A Brief History of Linacre

 

The Early Years

Linacre Methodist Mission was founded in 1898 by  Mrs. Elizabeth Walker and her son Mr. Albert James Walker. A two up - two down house was bought in Langton Road, Litherland, Liverpool. In a matter of months these premises were not adequate to contain the numbers of people joining Langton Road Mission. The house next door was soon purchased...walls were knocked down and; extended church premises were full to bursting with Bible Classes and Services of Worship, but most of all a thriving Sunday School.
As the railway extended through to Waterloo and the docks were expanding into Seaforth there was more and more development taking place around Linacre Road. A great step in faith was taken when the site we occupy now was bought. Langton Road Mission couldn't contain the number of people coming into the Christian faith.
 
The First Mission Hall And Expansion Of Our Work.

In 1900 the first Linacre Wesleyan Mission was built to house a congregation of 500. More and more people came and the work prospered. Countless men, women and children found their Lord in this place and returned week by week to sing their praise and thanksgiving.
In 1904 at the Sunday School Anniversary a crowd of three thousand came compelling the Mission authorities to hold the evening service in the open air in front of the Hall. Plans were drawn up to construct a new Mission Hall in front of the existing one to accommodate 1200 and was opened on the 30th September 1905.
At the opening service a fire broke out from the ceiling causing much smoke damage and the building had to be evacuated. All hands to the plough for the rest of the evening and through the night....and we were open as usual for business on Sunday
 
Evangelism And Social Concern

Every Sunday the place was packed for worship and many events took place every day of the week. Many remember Mrs. Elizabeth Walker after every Sunday evening service walking along Linacre Road looking for those who were destitute. Linacre Mission tended the needy, giving out clothing and shoes and bringing comfort and strength to those who had nothing. The Lighthouse Cafe opened so that refreshments could be bought there rather than at the Public House, because alcohol abuse was one of the greatest evils of the day.
In the 1920's Linacre had a Sunday School of 3000 children which met at 3 pm. The Children's Service and the Evening Service both started at 6.30 pm. and were filled to capacity. Our expanding work with young people made it essential for new Sunday School premises to be built - opened in 1914 with a fully equipped gym and special rooms for the uniformed organisations and various groups.

The War Years

The first and second world wars need a special mention. The Linacre Ladies Regiment worked tirelessly making garments to send to our soldiers at home and abroad. One of our rooms was turned into a place they called "The Soldiers Home." This was a place of refuge for the men and women in the forces.
The May Blitz of 1941 destroyed over 25,000 homes in Bootle and Litherland - yet our Mission premises just received minor damage. Streets of houses were now rubble and some members who had lost all their possessions had left the immediate area to find other housing. A programme of visitation was put into practice and the numbers increased to round about 500.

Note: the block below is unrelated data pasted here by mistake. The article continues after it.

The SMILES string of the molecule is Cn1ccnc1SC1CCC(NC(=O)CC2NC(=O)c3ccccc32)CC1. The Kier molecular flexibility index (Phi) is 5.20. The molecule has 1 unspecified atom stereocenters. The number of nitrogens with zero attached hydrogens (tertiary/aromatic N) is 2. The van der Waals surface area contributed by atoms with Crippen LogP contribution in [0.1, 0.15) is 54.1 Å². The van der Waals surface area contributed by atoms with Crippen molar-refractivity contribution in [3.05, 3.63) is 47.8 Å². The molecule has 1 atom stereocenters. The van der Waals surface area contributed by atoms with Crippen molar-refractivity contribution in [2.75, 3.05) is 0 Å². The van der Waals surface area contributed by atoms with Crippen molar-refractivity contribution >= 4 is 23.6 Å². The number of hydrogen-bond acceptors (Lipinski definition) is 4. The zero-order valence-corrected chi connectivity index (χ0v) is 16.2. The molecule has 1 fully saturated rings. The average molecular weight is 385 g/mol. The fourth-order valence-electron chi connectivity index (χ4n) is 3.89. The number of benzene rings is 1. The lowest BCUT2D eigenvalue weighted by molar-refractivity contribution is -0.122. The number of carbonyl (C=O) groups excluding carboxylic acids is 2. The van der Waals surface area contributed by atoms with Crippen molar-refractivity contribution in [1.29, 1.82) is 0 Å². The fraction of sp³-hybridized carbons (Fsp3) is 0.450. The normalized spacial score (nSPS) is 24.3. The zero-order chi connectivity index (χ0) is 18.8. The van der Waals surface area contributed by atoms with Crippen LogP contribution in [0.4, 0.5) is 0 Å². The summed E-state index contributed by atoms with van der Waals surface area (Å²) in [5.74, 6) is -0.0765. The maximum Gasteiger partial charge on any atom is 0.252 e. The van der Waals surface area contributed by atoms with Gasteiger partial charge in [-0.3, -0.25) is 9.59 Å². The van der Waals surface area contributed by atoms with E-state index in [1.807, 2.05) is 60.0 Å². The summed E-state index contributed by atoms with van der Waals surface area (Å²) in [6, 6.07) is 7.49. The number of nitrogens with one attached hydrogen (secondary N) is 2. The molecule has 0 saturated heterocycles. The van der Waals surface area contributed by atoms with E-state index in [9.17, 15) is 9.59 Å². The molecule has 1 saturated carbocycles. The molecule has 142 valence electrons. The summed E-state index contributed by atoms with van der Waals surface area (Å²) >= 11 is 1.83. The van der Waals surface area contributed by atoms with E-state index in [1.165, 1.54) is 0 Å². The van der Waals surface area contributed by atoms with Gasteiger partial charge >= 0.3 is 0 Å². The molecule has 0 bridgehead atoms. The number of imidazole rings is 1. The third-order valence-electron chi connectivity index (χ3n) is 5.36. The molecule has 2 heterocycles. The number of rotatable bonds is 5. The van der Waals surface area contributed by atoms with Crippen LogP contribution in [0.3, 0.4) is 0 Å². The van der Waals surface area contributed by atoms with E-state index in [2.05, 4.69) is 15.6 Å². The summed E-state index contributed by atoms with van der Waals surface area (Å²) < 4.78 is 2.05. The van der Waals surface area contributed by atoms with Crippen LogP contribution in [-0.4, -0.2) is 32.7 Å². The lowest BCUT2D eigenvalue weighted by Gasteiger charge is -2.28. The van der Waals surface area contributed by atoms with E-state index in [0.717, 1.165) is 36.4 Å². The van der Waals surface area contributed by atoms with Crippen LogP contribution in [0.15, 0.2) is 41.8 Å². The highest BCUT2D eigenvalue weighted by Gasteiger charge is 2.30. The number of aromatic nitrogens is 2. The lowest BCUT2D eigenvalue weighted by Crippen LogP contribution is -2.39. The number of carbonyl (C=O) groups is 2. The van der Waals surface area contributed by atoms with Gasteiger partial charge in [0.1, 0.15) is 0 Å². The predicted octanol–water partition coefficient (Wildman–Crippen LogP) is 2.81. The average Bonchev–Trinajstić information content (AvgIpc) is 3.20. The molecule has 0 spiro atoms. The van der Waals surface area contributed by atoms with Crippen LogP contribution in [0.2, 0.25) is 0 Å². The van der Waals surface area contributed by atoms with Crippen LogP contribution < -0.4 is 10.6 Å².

In 1948 the thrust of our ministry was still in the evangelical mode. The Bootle Life Campaign and Billy Graham Campaigns went out with a very strong Christian message with some success, and we again started to build up our membership and work with young people. Throughout the life of this Mission there have been men and women called to serve in the Methodist Ministry. Rev. James Saunders went to America from Linacre in 1937 and became a Minister in The United Methodist Church and still claims this Mission as his spiritual home.
 
Some of our members have been called to worked Overseas through the Methodist Missionary Society and today we still support the work as we did when C.T. Studd renowned for his work in China left Linacre after Preaching at one of our services and sailed from Liverpool.
The 75th Church Anniversary in 1980 was celebrated with a Flower Festival illustrating the history of our work through the years. During this 75th. year we also had various special events. On Saturday October 24th. 1987 we opened the Lighthouse Coffee Bar in Hartwell Street as a venture of Christian Service in the community.
We also experienced again a fire in the Main Hall which took six months to repair and redecorate. This occurred at Christmas in 1993 and the Hall was reopened in May 1994.

Saved To Serve

We have lived through times of change. The affluent society and the Welfare State may have seen the decline in poverty, hunger and brutal drunkenness, but new challenges have emerged.
How do we respond to needs of the aged, the lonely, the housebound, the infirm and the unemployed? How do we work for a just world?
 
The streets around our premises are filled with family cars and the people enjoy a much improved standard of living compared with the early days of our work at Langton Road......but as yesterday, men, women and children still need a Saviour.

Our confidence lies in Jesus Christ the same yesterday, today and for ever! Men and women of every generation have the right to hear the news that Jesus still seeks and saves.

We have a great heritage - and in it we can see the hand of God. It gives us the incentive to continue the unfinished task and confidence to face the future. One thing that we can be sure about is that Linacre Mission has had a great impact in our local community in the last hundred years....and we are ready to be the torch bearers for the future to carry on this great task.